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Blood Bank Beautiful

Blood Bank for the Beautifuls

Used to render donor lymphocytes non-functional and protects against graft-versus- host disease in bone marrow transplant recipients, directed donations, immuno-suppressed patients Irradiators
Red cells expire 28 days after they are irradiated gamma irradiation
Standard refrigerators maintained at 1 to 6C for storage of ??? RBC and whole blood
Freezers maintained at -18C or lower for ??? FFP and Cryoprecipitate
Freezers maintained at -65C or lower for ??? frozen RBC
Use to prevent the formation of platelet aggregates and optimize the exchange of gases required for platelet survival. Gentle rocking motion at room temperature Platelet rotators
Request and Issue of blood products? Name them Red blood cells FFP platelets cryoprecipitate granulocytes coagulation factors albumin
Some tests done in reference lab Resolving ABO/Rh discrepancies Antibody identification Warm and cold auto-antibodies Transfusion reaction Investigation of positive DAT
Gel technology eliminated the need for multiple washes with saline and for control cells. T/F? T
all non-secretors of ABH antigen were Le(a+)
Lewis antigens are produced by tissue cells and secreted into body fluids (primarily secretions and plasma )then adsorbed onto the red cell membrane. They ARE NOT intrinsic to RBCs
Le(a-b-) in newborns
By age 6 to 7 the child’s true Lewis phenotype can be established.
Lewis antigens previously present on a woman’s red cells may disappear while she is pregnant resulting in Le(a-b-) phenotype
The two most common antigens are: P1 and P2 P1 is poorly developed on the red cells of new born and develops to full strength at about 7 years. The P1 antigen deteriorates rapidly on storage at 4C
IgM Reactive in saline 4C – 22C Anti-P1
IgM and IgG; react over a wide thermal range Bind complement efficiently; potent hemolysins Potential to cause severe hemolytic transfusion reactions and HDN Associated with increased incidence of spontaneous abortions in early pregnancy Anti-PP1Pk
paroxysmal cold hemoglobinuria(PCH) IgG Biphasic hemolysin Binds to P-positive red cells at lower temperature in the extremities Complement is activated Red cells lyse when warmed to 37C Demonstrated by the Donald-Landsteiner Test Autoanti-P
Cysts of Echinococcus granulosus Extracts of liver flukes, earthworms and roundworms Roe from salmon and trout Pigeon egg white -can be used for neutralization Sources of P1
Allo-anti-I Rare, only seen in adult “i” phenotyped patients Maybe IgM or IgG Do not react with autologous cells Transfused with compatible adult “i” blood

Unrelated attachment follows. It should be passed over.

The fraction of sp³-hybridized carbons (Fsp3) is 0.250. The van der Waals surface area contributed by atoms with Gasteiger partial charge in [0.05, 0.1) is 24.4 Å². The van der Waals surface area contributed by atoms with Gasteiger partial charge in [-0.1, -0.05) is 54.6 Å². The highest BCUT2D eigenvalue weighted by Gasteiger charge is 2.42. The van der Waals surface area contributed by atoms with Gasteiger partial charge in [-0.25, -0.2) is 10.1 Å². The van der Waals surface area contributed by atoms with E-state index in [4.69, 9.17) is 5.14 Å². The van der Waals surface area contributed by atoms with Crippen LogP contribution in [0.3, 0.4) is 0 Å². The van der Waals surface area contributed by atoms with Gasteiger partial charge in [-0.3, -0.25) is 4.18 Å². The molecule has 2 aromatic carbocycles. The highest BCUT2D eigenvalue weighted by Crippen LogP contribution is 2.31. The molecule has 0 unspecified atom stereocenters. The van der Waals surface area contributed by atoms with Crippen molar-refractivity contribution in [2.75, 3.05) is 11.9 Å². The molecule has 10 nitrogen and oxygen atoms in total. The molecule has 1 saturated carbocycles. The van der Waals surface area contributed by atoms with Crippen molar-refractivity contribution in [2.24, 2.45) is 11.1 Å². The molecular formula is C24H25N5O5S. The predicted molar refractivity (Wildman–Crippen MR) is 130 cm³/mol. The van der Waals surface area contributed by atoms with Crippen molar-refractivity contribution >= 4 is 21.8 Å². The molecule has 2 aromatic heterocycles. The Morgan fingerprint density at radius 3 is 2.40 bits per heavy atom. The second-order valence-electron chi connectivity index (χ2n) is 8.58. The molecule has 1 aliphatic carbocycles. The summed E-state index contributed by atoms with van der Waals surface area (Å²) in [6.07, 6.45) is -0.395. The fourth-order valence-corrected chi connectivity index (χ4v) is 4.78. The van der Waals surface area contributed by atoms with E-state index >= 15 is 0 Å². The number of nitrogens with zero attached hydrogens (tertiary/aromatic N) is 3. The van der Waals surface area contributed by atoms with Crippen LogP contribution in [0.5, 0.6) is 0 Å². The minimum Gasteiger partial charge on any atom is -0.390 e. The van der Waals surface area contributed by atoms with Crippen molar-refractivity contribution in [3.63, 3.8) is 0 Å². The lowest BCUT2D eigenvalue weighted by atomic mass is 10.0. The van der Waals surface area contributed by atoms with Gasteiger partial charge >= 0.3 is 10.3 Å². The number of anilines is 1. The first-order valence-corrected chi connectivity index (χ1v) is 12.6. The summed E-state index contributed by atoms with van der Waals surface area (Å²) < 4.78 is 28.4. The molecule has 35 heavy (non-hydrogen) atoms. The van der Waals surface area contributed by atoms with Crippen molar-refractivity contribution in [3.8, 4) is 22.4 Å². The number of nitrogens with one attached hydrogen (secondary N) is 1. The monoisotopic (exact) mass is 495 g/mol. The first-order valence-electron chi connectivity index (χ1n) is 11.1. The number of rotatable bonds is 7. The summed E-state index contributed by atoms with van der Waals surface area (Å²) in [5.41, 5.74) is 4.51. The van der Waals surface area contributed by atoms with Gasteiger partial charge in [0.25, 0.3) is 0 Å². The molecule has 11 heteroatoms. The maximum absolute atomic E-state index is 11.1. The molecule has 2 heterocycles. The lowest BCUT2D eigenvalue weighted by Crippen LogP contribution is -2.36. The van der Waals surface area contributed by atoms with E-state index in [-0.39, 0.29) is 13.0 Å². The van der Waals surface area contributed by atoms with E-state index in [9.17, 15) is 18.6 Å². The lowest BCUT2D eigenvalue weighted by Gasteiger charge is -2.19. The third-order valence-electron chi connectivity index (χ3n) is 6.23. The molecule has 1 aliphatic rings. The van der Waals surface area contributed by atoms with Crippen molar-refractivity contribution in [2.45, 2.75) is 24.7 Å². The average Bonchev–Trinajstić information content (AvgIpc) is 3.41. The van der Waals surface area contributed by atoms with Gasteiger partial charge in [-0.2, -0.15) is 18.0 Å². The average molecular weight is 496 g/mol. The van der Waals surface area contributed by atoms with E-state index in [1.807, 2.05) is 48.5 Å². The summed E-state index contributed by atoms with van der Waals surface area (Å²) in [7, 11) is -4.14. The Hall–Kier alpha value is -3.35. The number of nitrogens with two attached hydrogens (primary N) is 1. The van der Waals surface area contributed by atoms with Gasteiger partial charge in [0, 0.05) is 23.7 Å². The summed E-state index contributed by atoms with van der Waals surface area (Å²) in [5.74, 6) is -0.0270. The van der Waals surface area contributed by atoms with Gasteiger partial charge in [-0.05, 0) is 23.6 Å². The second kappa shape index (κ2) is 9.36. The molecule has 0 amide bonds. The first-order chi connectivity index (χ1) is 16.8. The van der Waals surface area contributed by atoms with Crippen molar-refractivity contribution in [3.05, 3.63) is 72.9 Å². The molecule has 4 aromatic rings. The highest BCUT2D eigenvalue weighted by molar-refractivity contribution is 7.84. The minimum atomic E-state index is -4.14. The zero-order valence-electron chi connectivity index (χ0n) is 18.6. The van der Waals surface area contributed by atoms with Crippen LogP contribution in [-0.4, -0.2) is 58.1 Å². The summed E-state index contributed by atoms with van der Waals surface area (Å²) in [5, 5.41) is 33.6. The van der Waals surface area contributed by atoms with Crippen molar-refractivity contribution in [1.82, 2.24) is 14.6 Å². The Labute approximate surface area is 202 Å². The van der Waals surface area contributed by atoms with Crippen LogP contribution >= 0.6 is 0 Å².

Auto-anti-I Common autoantibody that can be found in virtually all sera when testing is done at room temperature or below. The antibody is almost exclusively IgM Titer less than 64 at 4C
Pathogenic autoanti-I Transient anti-I found in the serum of patients with atypical pneumonia due to Mycoplasma pneumoniae or some parasitic infections. This antibody rarely causes red cell destruction
Pathogenic autoanti-I Cold hemagglutinin disease – antibody may attach to red cells and bind complement at low temperatures in the peripheral circulation, when body warms intravascular hemolysis occurs when blood is re-warmed in the body core
Alloanti-i No examples have been discovered
Auto- anti-i Mostly IgM, React best in saline at 4C Gives strong reactions with cord RBCs and adult “i” RBCs and weaker reaction with adult I RBCs. Seen in patients with Infectious mononucleosis( Epstein –Barr virus), Has been associated with HDFN
Membrane of leukocytes and platelets In plasma and serum Saliva, human milk, colostrum, amniotic fluid, Urine, hydatid cyst fluid Other sources of I and i antigen
Unlike ABO system absence of Rh antigens does not typically correspond with the presence of antibody in the plasma/serum Production of Rh antibodies requires immune red blood cell stimulation: Transfusion, pregnancy
Most individuals who are C+ are Cw+ Antibodies to these antigens can be naturally occuring and may play a role in HFDN and HTR
Order of immunogenicity: D > c > E > C > e Do not bind complement, extravascular destruction.
K antigens sensitive to treatment with sulfhydryl reagents – they reduce the disulfide bonds creating red cells that lack Kell antigens
McLeod Syndrome Associated with chronic granulomatous disease k, Kpb and Jsb
Duffy antibodies frequently delayed
Anti-K excluded using 2 single dose antigen positive cells. Anti-P1 excluded using 3 antigen positive cells. Anti-f, -V and -Xga excluded using 1 antigen positive cell. A single dose expression acceptable: Cw, Lua, Kpa, and Jsa. Exclude if hetero. Antibody Exclusions
Determined that Fya and Fyb served as receptors or attachments for invasion of cells by malarial parasites. The absence of these receptors conferred the resistance to malaria seen in Fy(a-b-) blacks.
Cause HDN and delayed hemolytic transfusion reactions Deteriorate rapidly in vivo and in vitro Level of antibody may decrease where it is no longer detected by serological testing Kidd
Characteristic mixed field agglutination Lutheran
Rare antibody due to the antigen’s high incidence IgG Clinically significant. Usually produced following transfusion or pregnancy. Most examples of anti- Lub agglutinate in antiglobulin phases Some demonstrate mixed field agglutination Anti- Lub